Therefore, we continue to expect a very strong rebound of GDP data in the coming months. Japan has just released very strong Q4 GDP figures.
Markets in 2021: Currencies, Commodities, Equity & Bond Indices
We can see in US REITs and in the real US housing market an interesting conundrum. While government bond yields rise REITs have risen together with the equity market as well.
In the area of New York, we do see a real boom in housing. It is now quite normal that houses are sold 50% above the advertised sales price. There is a strong trend to move out of the city in the suburb.
Also, nation wide the existing home sales have risen almost 15% YoY in 4Q2020. The US housing markets send therefore a strong signal that the economic recovery is gaining momentum.
Similar is the picture in Asian REITs. The surge was even been more pronounced. Short-term REITs are strongly correlated with the regional equity market, which explains why Asian REITs have outperformed.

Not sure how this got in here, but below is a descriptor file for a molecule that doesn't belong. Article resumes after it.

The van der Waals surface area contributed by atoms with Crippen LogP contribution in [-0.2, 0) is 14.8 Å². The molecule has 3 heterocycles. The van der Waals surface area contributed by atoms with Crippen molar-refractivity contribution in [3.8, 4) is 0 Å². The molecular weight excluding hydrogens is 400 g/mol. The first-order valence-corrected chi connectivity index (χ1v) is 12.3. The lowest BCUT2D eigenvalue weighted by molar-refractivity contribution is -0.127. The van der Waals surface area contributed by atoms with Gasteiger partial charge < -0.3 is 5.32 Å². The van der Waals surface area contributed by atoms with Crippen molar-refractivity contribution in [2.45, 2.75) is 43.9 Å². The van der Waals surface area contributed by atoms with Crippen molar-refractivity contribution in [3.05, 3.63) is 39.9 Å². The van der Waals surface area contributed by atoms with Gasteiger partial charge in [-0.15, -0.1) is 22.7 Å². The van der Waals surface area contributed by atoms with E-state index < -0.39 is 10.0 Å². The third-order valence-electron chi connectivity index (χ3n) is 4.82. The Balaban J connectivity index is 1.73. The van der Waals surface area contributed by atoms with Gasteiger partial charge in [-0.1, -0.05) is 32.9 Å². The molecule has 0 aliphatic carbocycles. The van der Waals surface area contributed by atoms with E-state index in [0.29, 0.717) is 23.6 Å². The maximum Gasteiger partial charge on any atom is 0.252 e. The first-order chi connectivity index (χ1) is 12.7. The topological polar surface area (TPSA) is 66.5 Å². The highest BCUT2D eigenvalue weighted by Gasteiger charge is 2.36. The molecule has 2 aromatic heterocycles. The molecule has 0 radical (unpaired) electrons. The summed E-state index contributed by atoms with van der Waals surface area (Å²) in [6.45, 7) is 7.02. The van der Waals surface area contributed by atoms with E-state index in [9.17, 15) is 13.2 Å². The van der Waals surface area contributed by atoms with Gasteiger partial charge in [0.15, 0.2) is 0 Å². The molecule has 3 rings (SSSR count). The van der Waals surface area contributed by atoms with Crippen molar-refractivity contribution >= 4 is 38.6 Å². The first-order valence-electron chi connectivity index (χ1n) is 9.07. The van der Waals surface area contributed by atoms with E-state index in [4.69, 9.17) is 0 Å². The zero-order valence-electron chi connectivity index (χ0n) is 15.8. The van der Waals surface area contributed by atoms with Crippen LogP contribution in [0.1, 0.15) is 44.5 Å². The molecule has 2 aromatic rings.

Eurozone REITs on the other hand have lost value since the beginning of 2021. However, we must differentiate between commercial (weak) and residential (slightly positive) REITs.
In the UK we do have a special situation due to BREXIT and some clarification since the last-minute deal. UK equities and REITs have in 2020 underperformed due to the uncertainty of Brexit and are now catching up.
Investment Outlook: When will rising yields cause equity markets to correct?
CHF has strengthened against the USD and is now trading around 0.90 CHF/USD. But we see a slightly lower CHF against the EUR which takes some pressure from the SNB to intervene.
EUR has lost against the USD over the last trading days. But now we see another strengthening phase against the USD. The USD weakness is mainly driven by higher US yields and fear of a pickup of inflation in the US.
USD has continued to strengthen until the 5th February. Since then, we do see a weaker USD. We expect USD to stay weak for the coming weeks.
Global equity markets continue to rise, and most are reaching new record levels like US markets, or CSI 300 (multi year highs), or the NIKKEI (first time above 30’000 since 1990).